So, Tuesday afternoon, Jonathan and Marta walked in with a young lady named Karen.  As Karen started speaking ENGLISH...she shared that she was from New Jersey, was in the Peace Corps, and knew Marta from the health clinic where she and Marta worked.  She told us that she was coming to the house to help us communicate!  Sounds like we weren't the only ones nervous! ;)  That afternoon, we walked to Marta and Julio's from the church.  We talked and rocked and I received a pedicure and manicure (more on that in a minute), and then shared one awesome dinner.  We then played soccer in the street for a while.  We walked to Marta's sister's and visited for a minute, and then headed in for showers and bed.  We had a fun breakfast including toast in a bag (like a loaf of bread, but toasted), and headed back to work at the church.  It was such a fun, but also seemingly normal night.  It felt right, and like we had been a part of the family forever.

Wednesday night was a hard night...I was missing my babies, but I also was wanting to relish in the moments like Tuesday night as long as I could, and tears just flowed...I couldn't even express how I felt (which, if you know me is a feat in and of itself).  Then, to make my conflicted feelings worse, Aracelyes shared with the team how the host families felt about us being there...how much better it had been then they could have imagined.  She shared that the daughters of Marta and Julio had learned and practiced painting nails just for me.  And she shared that one of the girls stated that they imagined that's how Jesus might have looked as He had his feet washed (while she painted my nails there were easily 6-8 girls from the neighborhood, gathered and watching us intently)...can you say HUMBLED???  I was just a puddle by the end of Wednesday night.  Which made our last day together, Thursday really tough.  It was hard to wrap up, and leave our new friends, especially Julio and Marta and their daughters.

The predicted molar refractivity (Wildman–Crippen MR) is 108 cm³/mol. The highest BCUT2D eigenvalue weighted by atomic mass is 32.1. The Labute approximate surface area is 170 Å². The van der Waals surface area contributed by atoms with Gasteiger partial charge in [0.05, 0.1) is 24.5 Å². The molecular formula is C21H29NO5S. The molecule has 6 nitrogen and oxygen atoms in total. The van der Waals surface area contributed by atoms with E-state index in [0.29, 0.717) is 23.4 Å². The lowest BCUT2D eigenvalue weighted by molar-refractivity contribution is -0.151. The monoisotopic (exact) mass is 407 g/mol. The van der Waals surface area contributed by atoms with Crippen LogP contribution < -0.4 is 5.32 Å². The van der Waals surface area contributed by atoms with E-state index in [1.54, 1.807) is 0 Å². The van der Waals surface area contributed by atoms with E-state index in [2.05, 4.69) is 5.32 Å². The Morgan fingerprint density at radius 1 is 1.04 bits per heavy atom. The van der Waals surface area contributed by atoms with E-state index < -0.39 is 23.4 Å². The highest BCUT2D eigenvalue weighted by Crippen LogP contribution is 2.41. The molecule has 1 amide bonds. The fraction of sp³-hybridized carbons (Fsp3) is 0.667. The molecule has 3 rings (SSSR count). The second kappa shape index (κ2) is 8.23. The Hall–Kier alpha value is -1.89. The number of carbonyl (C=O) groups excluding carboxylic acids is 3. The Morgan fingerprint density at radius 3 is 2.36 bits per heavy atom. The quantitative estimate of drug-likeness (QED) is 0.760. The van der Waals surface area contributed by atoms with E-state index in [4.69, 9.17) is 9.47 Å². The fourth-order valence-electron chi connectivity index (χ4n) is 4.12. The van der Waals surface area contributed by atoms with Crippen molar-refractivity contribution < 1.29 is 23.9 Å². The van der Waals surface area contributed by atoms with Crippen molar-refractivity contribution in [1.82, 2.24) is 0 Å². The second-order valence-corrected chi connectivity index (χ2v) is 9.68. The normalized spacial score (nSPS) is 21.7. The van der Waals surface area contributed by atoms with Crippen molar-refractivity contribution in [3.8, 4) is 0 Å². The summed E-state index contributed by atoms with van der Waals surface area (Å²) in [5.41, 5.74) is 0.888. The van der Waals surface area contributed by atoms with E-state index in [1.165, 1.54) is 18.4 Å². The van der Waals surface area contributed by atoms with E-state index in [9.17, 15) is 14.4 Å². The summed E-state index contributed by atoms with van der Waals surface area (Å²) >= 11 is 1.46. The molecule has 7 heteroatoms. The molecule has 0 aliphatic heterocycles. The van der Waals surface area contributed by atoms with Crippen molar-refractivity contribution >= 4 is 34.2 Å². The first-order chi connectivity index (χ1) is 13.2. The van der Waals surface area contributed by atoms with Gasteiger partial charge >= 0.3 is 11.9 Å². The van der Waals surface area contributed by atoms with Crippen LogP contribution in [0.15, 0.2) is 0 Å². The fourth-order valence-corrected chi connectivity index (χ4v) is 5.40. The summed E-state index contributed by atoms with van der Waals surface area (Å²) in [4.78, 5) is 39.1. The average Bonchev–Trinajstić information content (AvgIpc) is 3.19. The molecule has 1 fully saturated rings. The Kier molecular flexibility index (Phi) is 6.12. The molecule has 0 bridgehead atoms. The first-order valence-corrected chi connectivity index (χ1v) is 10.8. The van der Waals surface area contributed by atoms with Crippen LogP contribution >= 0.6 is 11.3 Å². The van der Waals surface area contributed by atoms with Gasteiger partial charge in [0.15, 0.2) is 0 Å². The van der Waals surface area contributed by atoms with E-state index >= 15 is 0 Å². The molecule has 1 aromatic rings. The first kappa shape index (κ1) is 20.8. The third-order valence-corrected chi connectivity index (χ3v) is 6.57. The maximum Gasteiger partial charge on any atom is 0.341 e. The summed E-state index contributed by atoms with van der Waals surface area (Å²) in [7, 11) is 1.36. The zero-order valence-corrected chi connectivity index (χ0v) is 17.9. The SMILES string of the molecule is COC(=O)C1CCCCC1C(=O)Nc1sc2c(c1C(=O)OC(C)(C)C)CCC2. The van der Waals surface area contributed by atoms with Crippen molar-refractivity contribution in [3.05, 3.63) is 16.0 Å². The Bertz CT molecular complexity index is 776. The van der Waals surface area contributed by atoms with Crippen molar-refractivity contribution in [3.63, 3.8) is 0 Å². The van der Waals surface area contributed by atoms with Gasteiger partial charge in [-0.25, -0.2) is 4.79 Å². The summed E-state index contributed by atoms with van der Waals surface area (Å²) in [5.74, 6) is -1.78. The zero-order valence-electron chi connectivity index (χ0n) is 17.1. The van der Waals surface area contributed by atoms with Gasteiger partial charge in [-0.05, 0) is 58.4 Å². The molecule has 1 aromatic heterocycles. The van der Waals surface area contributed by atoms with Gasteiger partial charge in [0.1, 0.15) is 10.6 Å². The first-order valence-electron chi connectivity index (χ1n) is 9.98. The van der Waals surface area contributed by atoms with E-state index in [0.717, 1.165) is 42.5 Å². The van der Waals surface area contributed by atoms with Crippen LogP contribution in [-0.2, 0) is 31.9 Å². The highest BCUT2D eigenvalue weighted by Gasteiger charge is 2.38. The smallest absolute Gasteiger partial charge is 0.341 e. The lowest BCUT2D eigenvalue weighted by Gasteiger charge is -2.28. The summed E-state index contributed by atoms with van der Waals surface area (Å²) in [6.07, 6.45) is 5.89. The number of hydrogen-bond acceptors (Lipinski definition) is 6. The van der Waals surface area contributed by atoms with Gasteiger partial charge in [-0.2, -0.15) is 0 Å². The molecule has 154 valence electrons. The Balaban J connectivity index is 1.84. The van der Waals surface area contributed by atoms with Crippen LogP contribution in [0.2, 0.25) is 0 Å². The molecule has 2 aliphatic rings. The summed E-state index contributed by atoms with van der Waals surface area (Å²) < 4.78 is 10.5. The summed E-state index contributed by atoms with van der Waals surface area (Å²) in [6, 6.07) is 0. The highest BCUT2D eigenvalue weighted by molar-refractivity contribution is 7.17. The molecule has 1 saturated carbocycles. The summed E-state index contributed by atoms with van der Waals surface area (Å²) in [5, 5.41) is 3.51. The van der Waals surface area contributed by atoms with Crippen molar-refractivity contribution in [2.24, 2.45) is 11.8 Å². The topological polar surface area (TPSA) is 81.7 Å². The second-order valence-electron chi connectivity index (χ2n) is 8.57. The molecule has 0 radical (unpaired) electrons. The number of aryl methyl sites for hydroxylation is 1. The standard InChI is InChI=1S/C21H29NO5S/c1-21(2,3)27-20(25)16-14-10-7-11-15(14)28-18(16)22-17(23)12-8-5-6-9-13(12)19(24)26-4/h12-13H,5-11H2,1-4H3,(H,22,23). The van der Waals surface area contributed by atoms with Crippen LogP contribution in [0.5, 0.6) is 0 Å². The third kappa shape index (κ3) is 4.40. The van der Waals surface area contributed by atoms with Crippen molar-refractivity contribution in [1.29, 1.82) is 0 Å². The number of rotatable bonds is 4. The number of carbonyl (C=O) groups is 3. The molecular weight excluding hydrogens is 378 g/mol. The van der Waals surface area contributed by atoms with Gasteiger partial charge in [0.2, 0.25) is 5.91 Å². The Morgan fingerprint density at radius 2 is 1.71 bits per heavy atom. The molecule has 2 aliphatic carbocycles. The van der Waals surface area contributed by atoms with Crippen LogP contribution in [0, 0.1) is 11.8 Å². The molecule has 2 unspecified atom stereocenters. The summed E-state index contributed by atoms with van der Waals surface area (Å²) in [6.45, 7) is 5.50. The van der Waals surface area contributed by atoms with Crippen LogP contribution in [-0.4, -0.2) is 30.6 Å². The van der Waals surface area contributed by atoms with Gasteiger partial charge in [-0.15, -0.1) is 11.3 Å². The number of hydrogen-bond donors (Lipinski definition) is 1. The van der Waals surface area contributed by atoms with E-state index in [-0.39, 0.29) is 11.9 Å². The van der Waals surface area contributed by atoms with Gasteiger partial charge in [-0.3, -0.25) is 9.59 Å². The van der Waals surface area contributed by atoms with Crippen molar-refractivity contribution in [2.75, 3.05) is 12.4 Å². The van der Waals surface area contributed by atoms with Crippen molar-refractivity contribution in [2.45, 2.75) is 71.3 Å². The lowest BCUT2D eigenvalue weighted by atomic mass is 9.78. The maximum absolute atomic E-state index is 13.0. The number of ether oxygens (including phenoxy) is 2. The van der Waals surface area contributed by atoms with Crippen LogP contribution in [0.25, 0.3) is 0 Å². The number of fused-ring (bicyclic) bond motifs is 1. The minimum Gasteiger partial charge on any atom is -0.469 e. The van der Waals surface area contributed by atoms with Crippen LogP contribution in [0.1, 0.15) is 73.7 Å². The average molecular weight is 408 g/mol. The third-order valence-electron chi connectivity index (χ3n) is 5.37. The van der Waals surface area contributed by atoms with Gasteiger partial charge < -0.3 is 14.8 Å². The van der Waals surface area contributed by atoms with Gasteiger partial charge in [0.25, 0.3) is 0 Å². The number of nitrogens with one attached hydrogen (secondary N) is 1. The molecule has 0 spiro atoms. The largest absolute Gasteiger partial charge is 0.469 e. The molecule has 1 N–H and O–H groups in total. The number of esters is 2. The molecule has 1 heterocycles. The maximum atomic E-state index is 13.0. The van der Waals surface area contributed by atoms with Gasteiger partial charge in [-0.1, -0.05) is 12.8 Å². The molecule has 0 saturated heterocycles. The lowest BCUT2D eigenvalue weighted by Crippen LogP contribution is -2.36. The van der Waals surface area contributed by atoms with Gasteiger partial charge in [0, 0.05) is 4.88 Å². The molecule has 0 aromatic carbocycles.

Our week with the church ended with the exchange of gifts between us and the church members, and then with a celebration service Thursday night.  It was a special, special week!

Friday and Saturday we did some debriefing and fun stuff (like zip lining on volcanic islands and shopping in the market).  And, finally on Sunday we returned to the boys.

It was truly a great week, and we learned a lot about serving others, about loving others, allowing others to serve us, and about ourselves.  One of my biggest "take-away's" will have to come after my next announcement.

The night that we got home, we took a pregnancy test (I knew there was a chance I might be, but didn't really believe it).  Well, the test was positive.  We were a little stunned, but excited none the less!  Now, in order to understand my lesson from our trip you have to understand our home.  I love it...I do, but it is small.  It is a two bedroom, two bathroom home.  This will be our third baby.  After Becker, I told Jonathan adamantly, that I WOULD NOT have another baby in this house.  And, I was serious!  However, after our week in Nicaragua I learned something:  Although we were in an affluent area by Nicaragua standards, and most homes had flooring, and some even had internet, they still managed to live 7-12 people per home.  Most homes had one bathroom and fewer bedrooms than people.  And that was their norm, it wasn't changing, and they were happy, and willing to host others.  It really spoke to me.  I know that this house isn't forever, and likely, we will only be a family of five in this house for a max of two years.  I know we can be creative and patient.  Even if we are in this house forever, we are blessed with this home, and with each other.  It is a true testament of God changing my heart.  So many people ask if we are moving quickly after they find out we are expecting (and I don't blame them, because I made it quite clear we would come baby #3), but it is fun to share how God is changing me and my heart about the issue!

So, since this is the longest post EVER, I'll "commit" to post some pictures soon!